by Ralph Berry (February 2023)
Changing the Guard, Edward Bawden, 1925
CHORUS: He is an Englishman!”
BOATSWAIN: He is an English man!
For he himself has said it,
And it’s greatly to his credit,
That he is an Englishman!
For he might have been a Roosian,
Or French, or Turk, or Proosian,
Or perhaps Itali-an!
CHORUS : Or perhaps Itali-an!
BOATSWAIN: But in spite of all temptations
To belong to other nations
He remains an Englishman!
That was H.M.S. Pinafore in 1878. To be English was at the top of the world’s rankings, as all agreed. With the people went their homeland. England was the domain of that chosen people, co-inhabited by a handful of deserving foreigners—Isambard Kingdom Brunel, the Rossettis, earlier Herr Haendel—who brought additional luster to the native stock. A quick glance at today’s boat migrants signals the passing of that priority. The Russians have dropped out of the ratings, while the Prussians and Turks have some support but not among the Channel boat people. France is the country from which the intrepid boat people set sail, but curiously no migrant wishes to take advantage of the asylum and stay there. They all head for that borne from which no traveller is returned, Britain.
England is subsumed in Britain, a fact widely observed in the mainland. It is impossible for the migrants to become English, a condition of birth and upbringing. No such test applies to British. It is doubtful if all of the travellers even aspire to be British. It is enough to make the landfall in Britain, after which they can make a serious living in crime. Sufficient documents can be found or forged to placate the authorities. Eventually the dynamics of chain migration will lead to the official minority status of the English, for the threat to the English is not illegal but legal migration. It is a process urged on by leading politicians, who believe that a safe route to legal migration is the answer to the nation’s problems. The chronic housing shortage is thus made permanent. The latest census asks us whether we consider ourselves ‘English’ or ‘British,’ a truth before which jesting Pilate did not stay for an answer. The nation is being transformed before out eyes, with scarcely a genuine challenge other than Migration Watch UK.
For a glimpse of this transformation, consider the Coronation of the late Queen Elizabeth II in 1953, now often revisited on TV. The mist procession passes before us in the black-and-white images of the day, the colour version being oddly less real and suggestive of the era’s Hollywood movies. All the participants are white, there being no demographic reason why things should be different. The actors come from vanished castings. The Archbishop of Canterbury really looks like a prelate, not a term that come readily to mind of the current primate, or York. The Maids of Honour are all of aristocratic family and are stunningly attractive. They would have been presented at Court, a practice which ceased in 1958 together with debutantes. In that same fatal year Macmillan created Life Peers, a category now widely despised which led to the marginalization of the hereditary peers. 92 survived in the Lords through a deal brokered by Marquess Cranborne, a direct descendant of the first minister of Elizabeth I. His action led to his sacking by William Hague, one of the founders of modern Britain. Cranborne then quit the Lords, declining to submit details of his finances as the new law required. We are driven to the melancholy conclusion that our current hereditaries are too impoverished to fear that inquisition. And it is true that no prime minister has gone to the Lords since James Callaghan. They would feel uncomfortable in the company of those they had elevated.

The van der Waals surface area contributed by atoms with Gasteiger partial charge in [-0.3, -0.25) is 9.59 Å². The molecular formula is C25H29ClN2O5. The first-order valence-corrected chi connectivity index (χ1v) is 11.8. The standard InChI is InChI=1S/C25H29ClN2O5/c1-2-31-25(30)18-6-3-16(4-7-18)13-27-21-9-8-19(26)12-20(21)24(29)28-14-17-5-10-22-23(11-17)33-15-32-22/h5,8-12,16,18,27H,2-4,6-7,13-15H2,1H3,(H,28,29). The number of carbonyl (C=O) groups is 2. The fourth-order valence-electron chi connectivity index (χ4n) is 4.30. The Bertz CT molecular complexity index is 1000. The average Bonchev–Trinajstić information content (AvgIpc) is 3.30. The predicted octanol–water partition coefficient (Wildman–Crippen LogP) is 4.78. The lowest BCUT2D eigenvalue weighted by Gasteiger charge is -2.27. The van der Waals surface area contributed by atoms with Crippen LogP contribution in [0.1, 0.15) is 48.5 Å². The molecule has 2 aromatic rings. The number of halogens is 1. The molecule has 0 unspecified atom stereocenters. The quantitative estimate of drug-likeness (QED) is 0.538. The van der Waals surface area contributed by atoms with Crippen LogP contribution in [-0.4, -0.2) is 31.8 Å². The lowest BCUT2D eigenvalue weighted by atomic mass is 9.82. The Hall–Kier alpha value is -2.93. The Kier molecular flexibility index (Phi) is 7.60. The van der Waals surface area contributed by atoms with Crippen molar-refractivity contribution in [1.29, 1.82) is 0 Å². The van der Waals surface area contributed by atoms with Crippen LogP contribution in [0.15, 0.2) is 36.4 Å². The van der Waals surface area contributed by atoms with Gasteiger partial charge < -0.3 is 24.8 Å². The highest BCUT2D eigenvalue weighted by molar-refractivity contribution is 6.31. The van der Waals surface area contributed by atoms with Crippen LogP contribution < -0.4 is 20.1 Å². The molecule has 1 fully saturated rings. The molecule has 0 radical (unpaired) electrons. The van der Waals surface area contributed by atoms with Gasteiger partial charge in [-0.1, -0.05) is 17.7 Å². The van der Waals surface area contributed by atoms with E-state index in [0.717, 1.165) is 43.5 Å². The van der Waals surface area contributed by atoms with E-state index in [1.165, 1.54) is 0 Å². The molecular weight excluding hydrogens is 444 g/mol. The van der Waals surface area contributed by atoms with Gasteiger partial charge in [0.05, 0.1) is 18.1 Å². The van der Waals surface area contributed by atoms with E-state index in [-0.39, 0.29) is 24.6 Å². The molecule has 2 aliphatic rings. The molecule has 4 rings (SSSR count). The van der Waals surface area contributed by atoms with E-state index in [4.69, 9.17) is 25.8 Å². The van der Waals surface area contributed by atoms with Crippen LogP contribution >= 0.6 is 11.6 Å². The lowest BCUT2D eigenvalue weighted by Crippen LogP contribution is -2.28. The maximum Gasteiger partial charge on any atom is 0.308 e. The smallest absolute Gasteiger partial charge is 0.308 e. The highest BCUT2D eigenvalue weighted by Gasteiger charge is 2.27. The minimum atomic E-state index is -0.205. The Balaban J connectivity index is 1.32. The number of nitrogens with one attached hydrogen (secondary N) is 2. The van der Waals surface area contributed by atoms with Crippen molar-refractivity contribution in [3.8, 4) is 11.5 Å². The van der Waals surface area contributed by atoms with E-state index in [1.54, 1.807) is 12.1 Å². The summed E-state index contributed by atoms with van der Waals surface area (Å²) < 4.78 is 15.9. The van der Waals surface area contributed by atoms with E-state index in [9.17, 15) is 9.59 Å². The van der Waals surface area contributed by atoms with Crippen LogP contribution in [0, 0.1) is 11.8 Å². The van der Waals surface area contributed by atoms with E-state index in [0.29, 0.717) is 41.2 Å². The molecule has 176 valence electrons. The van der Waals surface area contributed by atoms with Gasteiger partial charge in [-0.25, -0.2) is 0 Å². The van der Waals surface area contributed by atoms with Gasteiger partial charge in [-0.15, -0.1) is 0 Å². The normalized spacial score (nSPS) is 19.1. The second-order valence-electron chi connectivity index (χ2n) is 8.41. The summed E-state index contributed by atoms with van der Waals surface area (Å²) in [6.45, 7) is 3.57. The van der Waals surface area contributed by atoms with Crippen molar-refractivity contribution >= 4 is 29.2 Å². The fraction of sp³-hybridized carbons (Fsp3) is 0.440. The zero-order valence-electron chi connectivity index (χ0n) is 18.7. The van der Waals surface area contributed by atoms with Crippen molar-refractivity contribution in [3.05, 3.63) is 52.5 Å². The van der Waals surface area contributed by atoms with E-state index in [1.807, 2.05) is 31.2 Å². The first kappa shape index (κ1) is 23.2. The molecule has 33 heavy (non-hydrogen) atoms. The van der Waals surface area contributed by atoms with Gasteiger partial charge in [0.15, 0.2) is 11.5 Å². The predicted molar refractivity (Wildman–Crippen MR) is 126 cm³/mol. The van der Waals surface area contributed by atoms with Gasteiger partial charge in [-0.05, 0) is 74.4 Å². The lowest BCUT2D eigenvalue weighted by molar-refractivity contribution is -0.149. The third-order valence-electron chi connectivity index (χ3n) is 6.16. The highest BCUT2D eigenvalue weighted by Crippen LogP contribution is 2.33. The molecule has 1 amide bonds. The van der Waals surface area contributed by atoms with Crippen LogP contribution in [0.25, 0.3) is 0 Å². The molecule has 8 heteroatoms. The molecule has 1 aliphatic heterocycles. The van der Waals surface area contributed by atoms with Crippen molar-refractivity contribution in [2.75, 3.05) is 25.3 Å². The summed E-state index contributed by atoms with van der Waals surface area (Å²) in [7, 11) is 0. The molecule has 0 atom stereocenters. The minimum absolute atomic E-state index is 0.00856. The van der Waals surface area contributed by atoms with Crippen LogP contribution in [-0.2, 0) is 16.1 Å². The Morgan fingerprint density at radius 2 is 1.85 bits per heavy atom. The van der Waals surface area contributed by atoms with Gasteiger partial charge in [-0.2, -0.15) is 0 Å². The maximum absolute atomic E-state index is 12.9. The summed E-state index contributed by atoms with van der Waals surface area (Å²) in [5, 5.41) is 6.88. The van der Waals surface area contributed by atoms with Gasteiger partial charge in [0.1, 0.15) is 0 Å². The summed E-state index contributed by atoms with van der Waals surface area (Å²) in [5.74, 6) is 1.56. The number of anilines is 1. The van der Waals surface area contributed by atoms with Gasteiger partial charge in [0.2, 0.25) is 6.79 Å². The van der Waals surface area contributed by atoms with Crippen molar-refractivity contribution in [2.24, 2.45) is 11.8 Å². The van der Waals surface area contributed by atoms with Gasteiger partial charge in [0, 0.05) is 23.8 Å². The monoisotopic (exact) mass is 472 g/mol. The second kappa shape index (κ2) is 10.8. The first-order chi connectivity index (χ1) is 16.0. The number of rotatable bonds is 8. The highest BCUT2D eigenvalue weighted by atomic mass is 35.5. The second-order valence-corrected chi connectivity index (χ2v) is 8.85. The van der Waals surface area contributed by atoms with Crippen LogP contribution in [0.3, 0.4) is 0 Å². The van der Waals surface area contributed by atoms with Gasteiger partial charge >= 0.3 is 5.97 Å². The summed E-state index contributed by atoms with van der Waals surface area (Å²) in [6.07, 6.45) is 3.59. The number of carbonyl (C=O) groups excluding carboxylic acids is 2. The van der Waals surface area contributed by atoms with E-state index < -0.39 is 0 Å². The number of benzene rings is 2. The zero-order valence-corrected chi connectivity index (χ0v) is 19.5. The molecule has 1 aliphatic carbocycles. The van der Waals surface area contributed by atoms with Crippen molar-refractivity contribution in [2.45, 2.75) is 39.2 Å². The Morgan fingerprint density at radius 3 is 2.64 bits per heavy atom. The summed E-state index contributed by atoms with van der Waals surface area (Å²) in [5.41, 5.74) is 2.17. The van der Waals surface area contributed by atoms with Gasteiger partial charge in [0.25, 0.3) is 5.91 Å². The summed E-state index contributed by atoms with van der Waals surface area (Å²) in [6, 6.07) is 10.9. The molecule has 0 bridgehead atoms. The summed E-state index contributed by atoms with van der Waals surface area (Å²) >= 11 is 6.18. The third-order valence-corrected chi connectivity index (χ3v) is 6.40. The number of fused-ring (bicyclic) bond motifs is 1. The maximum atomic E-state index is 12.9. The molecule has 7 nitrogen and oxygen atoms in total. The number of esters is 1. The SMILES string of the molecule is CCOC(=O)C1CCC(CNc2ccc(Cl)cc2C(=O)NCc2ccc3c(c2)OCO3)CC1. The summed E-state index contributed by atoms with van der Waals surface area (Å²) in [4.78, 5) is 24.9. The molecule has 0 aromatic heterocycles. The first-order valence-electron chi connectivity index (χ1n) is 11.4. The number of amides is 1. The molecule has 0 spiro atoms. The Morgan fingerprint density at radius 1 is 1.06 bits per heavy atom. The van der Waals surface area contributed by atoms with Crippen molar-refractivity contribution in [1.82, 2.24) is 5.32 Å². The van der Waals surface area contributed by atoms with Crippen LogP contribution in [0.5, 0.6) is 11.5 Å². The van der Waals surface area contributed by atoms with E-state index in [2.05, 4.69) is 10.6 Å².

The figures to appear in the Coronation film came out of Debrett. We must wait till May 2023 to find out what the Coronation of Charles III tells us about the state of the nation. The imagination touches lightly on diverse Maids of Honour, a distinction which the planners will veto. Diversity would be controversial, and ‘honour’ even more so. So there will be no special place for the English. The unforgiving cruelty of the camera tells us the way we were, and the way we are now.
And yet the eternal English remain. That superb film An Englishman Abroad (1983), written by Alan Bennett and directed by John Schlesinger tells of an encounter in Moscow between the actress Coral Browne and the exiled spy Guy Burgess. He is an alcoholic living in a drab apartment and wants one thing above all others. The comrades, he says, are not good at clothing. Can she arrange to have a suit made by his old tailors? She can, and a diverting sequence shows her at his Savile Row tailors and their records. No questions are asked at ‘Mr. G. Burgess’ though a slight twitched eyebrow indicates that his identity is understood. The word is always discretion. At the nearby store however her request for pyjamas meets indignant opposition before being overborne by Browne, who points out that countless adulterous deeds have been performed by wearers of those same high-grade jimjams. The commission is concluded and the clothing safely received by Burgess. The final wintry scene is of Burgess stepping out over a bridge, stared at by the Russians as he flaunts the splendour of his well-cut suit. The swelling background music is Pinafore, for Burgess, a traitor to his country, remains an Englishman.
Ralph Berry has spent his career in Canadian universities, ending with the University of Ottawa. After that, he took a Visiting Professorship in Kuwait University, followed by the University of Malaya. In recent years he has written for Chronicles magazine. His hinterland is Shakespeare, but not as a figure of Tudor history. Shakespeare’s works are a mirror to today’s issues and themes, through which we can better understand today’s politics.